By Becca Y. Gregg
WYOMISSING, Pa. — It was a Wednesday night in early October when Fran Post and his girlfriend Jill returned to their Wyomissing condo from a date night.
The couple had been out for a nice dinner, followed by an evening drive.
Fran was standing in their kitchen, when, "I felt my heart kind of take off, act just in a way I've never really experienced before," the investment adviser, 37, said.
His recollection of the night ends there.
Twelve days later, he would wake up in a bed at Philadelphia's Hospital of the University of Pennsylvania, unsure of why he was there or how he had gotten there.
"I had what's called a v-fib — ventricular fibrillation," Post said last week of the night of Oct. 9, when he collapsed in his kitchen and went into cardiac arrest. "I passed out, and my girlfriend, I'm lucky, was right behind me. She caught me, got me down to the floor, dialed 9-1-1 and started doing CPR on me."
The American Heart Association lists v-fib as the most serious of heart rhythm disturbances, characterized by the lower chambers of the heart quivering and the heart being unable to pump any blood, causing cardiac arrest.
"In the v-fib that I had, your heart is not beating," Post said. "You literally have minutes until the person dies."
Within minutes, Wyomissing Police Officer Matthew J. Henne and volunteer firefighter and emergency medical technician Brandon Epting were there to get Post's heart back into a normal rhythm.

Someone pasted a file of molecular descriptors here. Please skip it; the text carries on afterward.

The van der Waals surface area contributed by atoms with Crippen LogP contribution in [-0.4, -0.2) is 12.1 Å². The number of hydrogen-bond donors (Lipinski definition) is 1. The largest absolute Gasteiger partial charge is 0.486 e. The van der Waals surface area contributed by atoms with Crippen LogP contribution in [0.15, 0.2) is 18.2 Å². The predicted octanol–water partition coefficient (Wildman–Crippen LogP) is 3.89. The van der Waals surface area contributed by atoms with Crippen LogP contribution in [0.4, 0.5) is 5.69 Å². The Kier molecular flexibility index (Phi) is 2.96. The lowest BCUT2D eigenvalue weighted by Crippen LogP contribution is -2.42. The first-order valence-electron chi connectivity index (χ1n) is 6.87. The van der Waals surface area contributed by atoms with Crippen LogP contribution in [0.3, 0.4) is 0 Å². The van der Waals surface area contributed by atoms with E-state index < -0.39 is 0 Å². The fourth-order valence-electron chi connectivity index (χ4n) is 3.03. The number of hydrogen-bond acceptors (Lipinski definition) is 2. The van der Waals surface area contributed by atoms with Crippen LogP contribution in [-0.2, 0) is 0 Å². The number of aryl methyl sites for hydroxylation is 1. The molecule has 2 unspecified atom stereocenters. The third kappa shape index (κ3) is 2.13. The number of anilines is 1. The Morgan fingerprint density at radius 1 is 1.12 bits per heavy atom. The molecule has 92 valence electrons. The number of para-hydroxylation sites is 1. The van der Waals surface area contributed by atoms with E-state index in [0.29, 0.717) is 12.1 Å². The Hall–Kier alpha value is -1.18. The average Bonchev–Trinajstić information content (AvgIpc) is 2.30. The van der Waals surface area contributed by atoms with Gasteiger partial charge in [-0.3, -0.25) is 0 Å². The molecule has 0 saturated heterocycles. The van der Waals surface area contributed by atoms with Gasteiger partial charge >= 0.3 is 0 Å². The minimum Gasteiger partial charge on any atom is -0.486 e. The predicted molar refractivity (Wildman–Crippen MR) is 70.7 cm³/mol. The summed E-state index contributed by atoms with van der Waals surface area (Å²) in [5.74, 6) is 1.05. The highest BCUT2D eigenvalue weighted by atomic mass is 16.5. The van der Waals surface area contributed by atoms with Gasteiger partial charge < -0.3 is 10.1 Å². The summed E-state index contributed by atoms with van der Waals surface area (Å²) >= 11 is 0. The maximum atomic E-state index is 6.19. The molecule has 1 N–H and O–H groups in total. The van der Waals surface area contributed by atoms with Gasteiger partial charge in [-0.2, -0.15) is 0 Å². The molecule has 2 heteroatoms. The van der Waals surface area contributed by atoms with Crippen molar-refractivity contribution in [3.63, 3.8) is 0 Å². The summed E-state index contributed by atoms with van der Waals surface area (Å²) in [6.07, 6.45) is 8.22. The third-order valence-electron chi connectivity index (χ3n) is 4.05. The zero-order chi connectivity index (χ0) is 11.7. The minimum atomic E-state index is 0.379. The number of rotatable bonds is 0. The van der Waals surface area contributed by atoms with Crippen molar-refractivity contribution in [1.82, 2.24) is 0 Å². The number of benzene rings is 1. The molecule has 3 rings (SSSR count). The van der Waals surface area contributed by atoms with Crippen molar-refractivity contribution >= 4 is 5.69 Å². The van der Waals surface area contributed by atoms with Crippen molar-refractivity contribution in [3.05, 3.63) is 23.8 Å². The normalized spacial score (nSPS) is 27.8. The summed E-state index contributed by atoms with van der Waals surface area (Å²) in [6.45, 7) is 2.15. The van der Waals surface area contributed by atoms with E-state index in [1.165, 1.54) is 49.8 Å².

"I've done CPR on people dozens and dozens of times and I've lost count," Epting said. "Most of the time, resuscitations are not like Mr. Post's. Many times, they don't go home from the hospital."
According to Epting, their quick response was aided by the automated external defibrillator, or AED, in Henne's police vehicle.
The AED was provided by the Friends of Reading Hospital's HeartSAFE Berks County program. Since 2010, the group has put 250 AEDs in every police cruiser in Berks County and in every school district.
With Post, "we got a response very quickly, which was very good," Epting said.
Post, however, was no normal patient.
He was taken to Reading Hospital and then flown to Philadelphia to be seen by a specialized cardiologist who could deal with his unique set of circumstances.
"I've had a pacemaker since I was 9 months old," Post said.
When he was born in 1976, pacemakers weren't common in infants, especially newborns.
"Prior to be even being born, a doctor at Reading Hospital told my mom that it looked like there was something going on there with the heart," he said. "They sent us down to (Penn State Milton S.) Hershey Medical Center. They said, 'This is almost experimental. How are we going to do this? But we'll figure out a way.' "
Today, Post is fully dependent on his pacemaker, which he's had replaced numerous times over the years.
At Penn, Post was put in a medically induced coma to give his brain and body time to heal.
"This is now the sixth pacemaker that I've had," he said. "I had a lot of wiring in the heart that needed to be taken out. We were running out of room, so to speak."
During a 12-hour surgery, Post was fitted with a new pacemaker with a defibrillator component to it, a first for him.
By Oct. 19, he was recovering at home in Wyomissing.
Post has since returned to work.
And last week, he thanked Henne and Epting when the two were honored by Wyomissing Borough Council for their lifesaving actions.
"My prognosis is good; I feel great," Post said. "I'm just very, very thankful and grateful. My Thanksgiving came pretty early this year."
McClatchy-Tribune News Service
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